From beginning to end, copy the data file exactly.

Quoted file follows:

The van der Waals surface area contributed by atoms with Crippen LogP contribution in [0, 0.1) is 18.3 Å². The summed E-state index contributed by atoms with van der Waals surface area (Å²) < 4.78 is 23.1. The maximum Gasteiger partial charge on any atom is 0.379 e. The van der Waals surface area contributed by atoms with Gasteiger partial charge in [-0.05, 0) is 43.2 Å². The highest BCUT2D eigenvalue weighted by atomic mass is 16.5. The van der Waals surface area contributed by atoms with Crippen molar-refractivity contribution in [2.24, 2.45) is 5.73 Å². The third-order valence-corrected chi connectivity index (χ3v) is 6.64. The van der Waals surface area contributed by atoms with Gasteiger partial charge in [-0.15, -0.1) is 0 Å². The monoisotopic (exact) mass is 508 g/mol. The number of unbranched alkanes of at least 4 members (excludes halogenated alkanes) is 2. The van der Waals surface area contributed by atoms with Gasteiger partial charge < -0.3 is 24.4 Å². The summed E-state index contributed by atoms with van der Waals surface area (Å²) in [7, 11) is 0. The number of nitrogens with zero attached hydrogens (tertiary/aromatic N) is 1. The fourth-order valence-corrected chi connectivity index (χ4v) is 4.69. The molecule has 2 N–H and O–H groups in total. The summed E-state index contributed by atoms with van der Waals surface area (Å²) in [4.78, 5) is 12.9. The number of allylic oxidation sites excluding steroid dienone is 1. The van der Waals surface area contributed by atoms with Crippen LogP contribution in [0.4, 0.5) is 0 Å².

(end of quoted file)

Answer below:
The van der Waals surface area contributed by atoms with Crippen LogP contribution in [0, 0.1) is 18.3 Å². The summed E-state index contributed by atoms with van der Waals surface area (Å²) < 4.78 is 23.1. The maximum Gasteiger partial charge on any atom is 0.379 e. The van der Waals surface area contributed by atoms with Gasteiger partial charge in [-0.05, 0) is 43.2 Å². The highest BCUT2D eigenvalue weighted by atomic mass is 16.5. The van der Waals surface area contributed by atoms with Crippen molar-refractivity contribution in [2.24, 2.45) is 5.73 Å². The third-order valence-corrected chi connectivity index (χ3v) is 6.64. The van der Waals surface area contributed by atoms with Gasteiger partial charge in [-0.15, -0.1) is 0 Å². The monoisotopic (exact) mass is 508 g/mol. The number of unbranched alkanes of at least 4 members (excludes halogenated alkanes) is 2. The van der Waals surface area contributed by atoms with Gasteiger partial charge < -0.3 is 24.4 Å². The summed E-state index contributed by atoms with van der Waals surface area (Å²) in [7, 11) is 0. The number of nitrogens with zero attached hydrogens (tertiary/aromatic N) is 1. The fourth-order valence-corrected chi connectivity index (χ4v) is 4.69. The molecule has 2 N–H and O–H groups in total. The summed E-state index contributed by atoms with van der Waals surface area (Å²) in [4.78, 5) is 12.9. The number of allylic oxidation sites excluding steroid dienone is 1. The van der Waals surface area contributed by atoms with Crippen LogP contribution in [0.4, 0.5) is 0 Å².